Under standard commercial practice in the recovery audit industry, a RAC invoices its commission payment immediately after the payer recoups the improperly paid claim. The challenged payment terms required RACs to wait a minimum of 120 days, 80 days longer than RACs had to wait under their original contracts with the CMS.
CGI argued that the public will suffer irreparable harm if the CMS proceeds with the award or performance of contracts under the flawed RFQs. By contrast, the government will suffer no harm if the stay is granted while the decision is appealed, it said.
CGI also pointed out that the court previously acknowledged the importance of maintaining the status quo pending a decision on the merits of the protest, noting a June status conference in which CMS told the court that it would postpone awarding three out of four RAC contracts until Aug. 15, 2014, the date the court issued a final decision on the merits, or the date the case is dismissed, whichever came first.
As the court explained, the CMS uses the RACs to identify improper payments and highlight any common billing errors, trends, or other Medicare payment issues. After a pilot program, the CMS competitively awarded contracts to four RACs, including CGI in 2008, one for each geographical region of the country.
CGI is the Medicare RAC for Region B, which covers Minnesota, Wisconsin, Illinois, Indiana, Kentucky, Michigan and Ohio. Each RAC reviews the Medicare Fee for Service claims processed in its region to identify improper payment and CMS pays the RACs a contingency fee based on percentage of the improper payment. The RACs identified 887,291 improper payments in 2011, resulting in corrections totaling $939.3 million.
On June 25, 2013, the CMS provided RACs with a draft modification of incumbent contracts that contained terms requiring them to wait to invoice until the improperly paid claims went through the second level of the five-level appeals process—the qualified independent contractor (QIC) level.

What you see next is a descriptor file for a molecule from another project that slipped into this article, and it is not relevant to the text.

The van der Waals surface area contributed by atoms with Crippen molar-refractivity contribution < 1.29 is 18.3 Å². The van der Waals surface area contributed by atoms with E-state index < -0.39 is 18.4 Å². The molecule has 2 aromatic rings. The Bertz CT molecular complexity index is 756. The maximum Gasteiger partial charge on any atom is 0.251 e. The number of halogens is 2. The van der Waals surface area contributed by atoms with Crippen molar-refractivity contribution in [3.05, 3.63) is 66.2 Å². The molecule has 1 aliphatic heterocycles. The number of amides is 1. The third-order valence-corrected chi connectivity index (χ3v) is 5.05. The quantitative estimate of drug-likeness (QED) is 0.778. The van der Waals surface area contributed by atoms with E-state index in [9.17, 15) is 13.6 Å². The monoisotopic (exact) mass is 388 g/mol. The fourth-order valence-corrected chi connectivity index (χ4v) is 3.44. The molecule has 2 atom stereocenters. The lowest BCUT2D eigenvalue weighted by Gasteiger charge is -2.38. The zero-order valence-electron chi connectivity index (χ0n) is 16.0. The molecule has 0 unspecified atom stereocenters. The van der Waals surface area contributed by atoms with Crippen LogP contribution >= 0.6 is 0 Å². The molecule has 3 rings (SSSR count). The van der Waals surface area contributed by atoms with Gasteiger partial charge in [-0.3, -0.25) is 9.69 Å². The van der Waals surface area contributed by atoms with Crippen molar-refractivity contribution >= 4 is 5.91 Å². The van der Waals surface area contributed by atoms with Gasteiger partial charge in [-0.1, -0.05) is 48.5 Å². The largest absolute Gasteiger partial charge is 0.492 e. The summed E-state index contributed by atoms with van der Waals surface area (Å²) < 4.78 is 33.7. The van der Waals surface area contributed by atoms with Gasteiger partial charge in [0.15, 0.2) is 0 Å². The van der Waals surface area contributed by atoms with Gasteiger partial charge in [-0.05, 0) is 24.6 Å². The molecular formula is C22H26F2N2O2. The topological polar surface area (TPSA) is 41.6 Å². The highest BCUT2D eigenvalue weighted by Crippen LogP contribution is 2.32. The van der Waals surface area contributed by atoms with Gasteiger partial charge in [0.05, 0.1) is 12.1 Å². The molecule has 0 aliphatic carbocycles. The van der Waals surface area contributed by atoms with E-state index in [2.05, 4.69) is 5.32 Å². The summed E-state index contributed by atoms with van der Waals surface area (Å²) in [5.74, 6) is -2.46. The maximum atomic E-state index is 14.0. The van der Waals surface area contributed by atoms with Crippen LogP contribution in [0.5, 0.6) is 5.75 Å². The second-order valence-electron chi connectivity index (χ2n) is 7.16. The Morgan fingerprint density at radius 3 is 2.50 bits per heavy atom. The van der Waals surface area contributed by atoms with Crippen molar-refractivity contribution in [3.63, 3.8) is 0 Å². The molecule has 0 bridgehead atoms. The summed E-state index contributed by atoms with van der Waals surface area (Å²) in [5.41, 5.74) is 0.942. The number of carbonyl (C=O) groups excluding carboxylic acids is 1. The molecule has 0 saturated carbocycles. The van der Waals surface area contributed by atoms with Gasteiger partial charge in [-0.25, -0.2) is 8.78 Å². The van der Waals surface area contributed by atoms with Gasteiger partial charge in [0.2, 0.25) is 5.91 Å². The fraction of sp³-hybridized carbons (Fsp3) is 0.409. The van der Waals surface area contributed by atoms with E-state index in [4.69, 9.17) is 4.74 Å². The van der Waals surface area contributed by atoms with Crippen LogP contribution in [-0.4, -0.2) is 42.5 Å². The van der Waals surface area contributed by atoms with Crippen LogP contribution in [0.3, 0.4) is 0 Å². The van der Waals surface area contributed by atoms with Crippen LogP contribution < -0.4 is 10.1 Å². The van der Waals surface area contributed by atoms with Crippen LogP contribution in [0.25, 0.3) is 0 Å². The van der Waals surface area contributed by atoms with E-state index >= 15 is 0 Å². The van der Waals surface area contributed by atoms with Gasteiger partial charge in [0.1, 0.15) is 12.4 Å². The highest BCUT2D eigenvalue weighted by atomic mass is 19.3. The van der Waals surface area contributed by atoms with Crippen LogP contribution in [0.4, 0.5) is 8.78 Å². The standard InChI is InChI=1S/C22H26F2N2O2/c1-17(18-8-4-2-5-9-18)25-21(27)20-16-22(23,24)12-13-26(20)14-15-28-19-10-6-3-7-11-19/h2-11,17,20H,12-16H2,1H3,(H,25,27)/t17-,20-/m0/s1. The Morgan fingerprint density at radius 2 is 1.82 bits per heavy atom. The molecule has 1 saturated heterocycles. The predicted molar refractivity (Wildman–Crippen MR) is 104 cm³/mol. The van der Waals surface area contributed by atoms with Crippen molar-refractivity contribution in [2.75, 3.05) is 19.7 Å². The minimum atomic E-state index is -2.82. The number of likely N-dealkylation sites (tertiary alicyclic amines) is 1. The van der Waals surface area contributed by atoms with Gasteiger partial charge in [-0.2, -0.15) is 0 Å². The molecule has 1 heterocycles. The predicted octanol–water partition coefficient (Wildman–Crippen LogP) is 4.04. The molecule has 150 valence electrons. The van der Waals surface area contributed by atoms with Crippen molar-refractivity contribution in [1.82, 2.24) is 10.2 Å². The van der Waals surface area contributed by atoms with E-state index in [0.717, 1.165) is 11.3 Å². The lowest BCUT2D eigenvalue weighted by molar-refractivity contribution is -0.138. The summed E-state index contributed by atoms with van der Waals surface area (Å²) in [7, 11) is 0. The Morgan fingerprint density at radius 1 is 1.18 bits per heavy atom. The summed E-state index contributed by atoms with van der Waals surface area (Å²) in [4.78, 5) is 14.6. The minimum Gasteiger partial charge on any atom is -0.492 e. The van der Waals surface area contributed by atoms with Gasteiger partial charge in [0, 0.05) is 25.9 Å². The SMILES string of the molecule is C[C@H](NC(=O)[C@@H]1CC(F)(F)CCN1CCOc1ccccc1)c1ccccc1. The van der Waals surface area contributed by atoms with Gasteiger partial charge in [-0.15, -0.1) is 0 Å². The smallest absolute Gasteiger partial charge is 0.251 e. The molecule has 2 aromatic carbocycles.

The first level is redetermination by the CMS contractor, the third is a hearing before an administrative law judge, the fourth level is the Medicare Appeals Council and the fifth is United States District Court Review. The original RAC program allowed the RACs to get paid after recoupment, which could be prior to any appeal process.
In addition to changing the contingency fee payment terms, the modification also changed contingency fee payment terms by requiring the RACs to create a reserve fund so they could repay CMS their contingency fees if an overpayment was overturned on appeal.
The four incumbent RACs initially rejected the proposed changes, but ultimately entered into contract modifications after negotiations.
On July 31, 2013, CGI signed its contract modification, which stated that all payments would be made only on a contingency fee basis and only after the Medicare overpayment it collected. It also provided that if CGI's determination was overturned at any level of appeal, it had to repay Medicare its contingency fee.
In January 2014, the CMS issued four RFQs for RAC services in four regions for Medicare Part A and Part B. The RFQs contained virtually the same terms as the CMS's proposed contract modification in June 25, 2013, namely that the RACs were required to wait to invoice until the alleged improper claims cleared the QIC level of appeal, 80 days longer than RACs had to wait under the original contracts.
Before the close of bidding, CGI and another RAC filed pre-award bid protests at the Government Accountability Office, claiming that, contrary to FAR Part 12, the payment terms were inconsistent with customary commercial practice, unduly restrictive of competition, and violated the recovery audit program's enabling statute as well as prompt payment requirements.
The GAO denied the bid protests. While the GAO recognized that the RFQs required the RACs to wait a minimum of 120 days before invoicing for their contingency fees, it noted that this 120-day period—representing the expiration of the time a provider may appeal—is only 80 days longer than the RACs had to wait under existing contracts.